WhatsApp founder rejected by Facebook and Twitter, sold to Facebook for $19 billion

In February of 2014, Brian Acton and Jan Koum sold their mobile messaging application WhatsApp to Facebook for $19 billion.

The two worked together at Yahoo. Acton became the 44th employee in 1996. Koum was hired as an infrastructure engineer two years later. In late 2007, they both left Yahoo, decided to take a year off, traveled around South America together, and played lots of ultimate frisbee.

Both eventually applied to Facebook and were rejected. Acton also applied to Twitter and was turned away.

By January of 2009, Koum realized that Apple’s then seven-month-old App Store was about to create a whole new industry. He and Acton wanted in. A month later, WhatsApp (like “what’s up?”) was incorporated.

Now the messaging app, bought by Facebook two years ago for $19 billion in cash and stock, is the second largest self-contained communications platform in existence, with over a billion users, second only to its parent company.

Acton’s Twitter account, which has been inactive since January of 2012, when he tweeted “whatsapp,” until February of this year, provides an interesting look into his mindset.

Didn’t we all share this same thought?

Still don’t “get” Twitter. Isn’t it just the same as facebook / IM status update?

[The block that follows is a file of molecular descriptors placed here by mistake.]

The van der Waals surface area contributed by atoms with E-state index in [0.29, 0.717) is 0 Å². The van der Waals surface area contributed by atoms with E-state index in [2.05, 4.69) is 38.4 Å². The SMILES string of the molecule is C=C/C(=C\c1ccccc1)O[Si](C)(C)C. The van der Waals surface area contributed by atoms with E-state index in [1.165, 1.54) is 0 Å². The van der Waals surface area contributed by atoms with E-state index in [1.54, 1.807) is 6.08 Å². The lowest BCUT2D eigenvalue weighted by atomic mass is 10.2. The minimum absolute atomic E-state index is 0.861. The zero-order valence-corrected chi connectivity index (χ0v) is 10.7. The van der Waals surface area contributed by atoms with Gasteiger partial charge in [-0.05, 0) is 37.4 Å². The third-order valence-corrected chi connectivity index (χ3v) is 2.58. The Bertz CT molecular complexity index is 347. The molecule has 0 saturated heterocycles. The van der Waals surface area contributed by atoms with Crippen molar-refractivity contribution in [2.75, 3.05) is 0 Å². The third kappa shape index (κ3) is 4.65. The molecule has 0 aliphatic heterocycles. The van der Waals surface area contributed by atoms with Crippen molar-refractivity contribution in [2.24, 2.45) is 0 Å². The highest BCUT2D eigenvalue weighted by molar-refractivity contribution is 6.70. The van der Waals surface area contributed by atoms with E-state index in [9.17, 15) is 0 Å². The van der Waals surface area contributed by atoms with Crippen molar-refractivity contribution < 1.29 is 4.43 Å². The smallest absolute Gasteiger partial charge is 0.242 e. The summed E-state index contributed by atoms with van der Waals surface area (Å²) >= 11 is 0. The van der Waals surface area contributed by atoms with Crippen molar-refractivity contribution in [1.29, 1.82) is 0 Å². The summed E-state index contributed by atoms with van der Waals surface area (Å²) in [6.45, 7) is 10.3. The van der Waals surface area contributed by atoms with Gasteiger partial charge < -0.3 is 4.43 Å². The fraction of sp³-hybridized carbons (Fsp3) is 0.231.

— Brian Acton (@brianacton) March 3, 2009

When food trucks build up our hopes then crush them.

@CalexicoCart need to update status when you run out of carne asada and puerco

— Brian Acton (@brianacton) April 13, 2009

Funny that the co-founder of WhatsApp had major platform anxiety.

Don’t know when to update via FB and when to tweet. Ugh. Too many social applications.

— Brian Acton (@brianacton) April 21, 2009

The whole world has now experienced Twitter overload.

I have Twitter overload. Too many people are tweeting too much.

— Brian Acton (@brianacton) April 23, 2009

Tony Hsieh tried a holocracy…that didn’t work.

Why are corporations autocratic and governments democratic? Why can’t corporations be democratic?

— Brian Acton (@brianacton) April 26, 2009

Even smart people occasionally say dumb things.

Ok. It’s decided. Lombardi’s is the best pizza in New York.

— Brian Acton (@brianacton) April 27, 2009

I concur.

Did not like the Wolverine movie. Reasonable plot but poor scripting and production values.

— Brian Acton (@brianacton) May 5, 2009

If it’s meant to be, it will be.

Visiting Twitter HQ

— Brian Acton (@brianacton) May 14, 2009

Things will get better, I promise.

Got denied by Twitter HQ. That’s ok. Would have been a long commute.

— Brian Acton (@brianacton) May 23, 2009

Smart not to burn bridges, you’ll be seeing them again soon.

Facebook turned me down. It was a great opportunity to connect with some fantastic people. Looking forward to life’s next adventure.

— Brian Acton (@brianacton) August 3, 2009

Tim Cook, Encryption, and WhatsApp

Acton tweeted for the first time in four years on February 17 to say “Tim Cook is my hero,” with a link to Apple CEO Tim Cook’s customer letter about their dispute with the FBI.

Less than a month later, Acton tweeted again, this time linking to a post on the WhatsApp Blog titled “end-to-end-encryption.”

We haven’t heard from him since.

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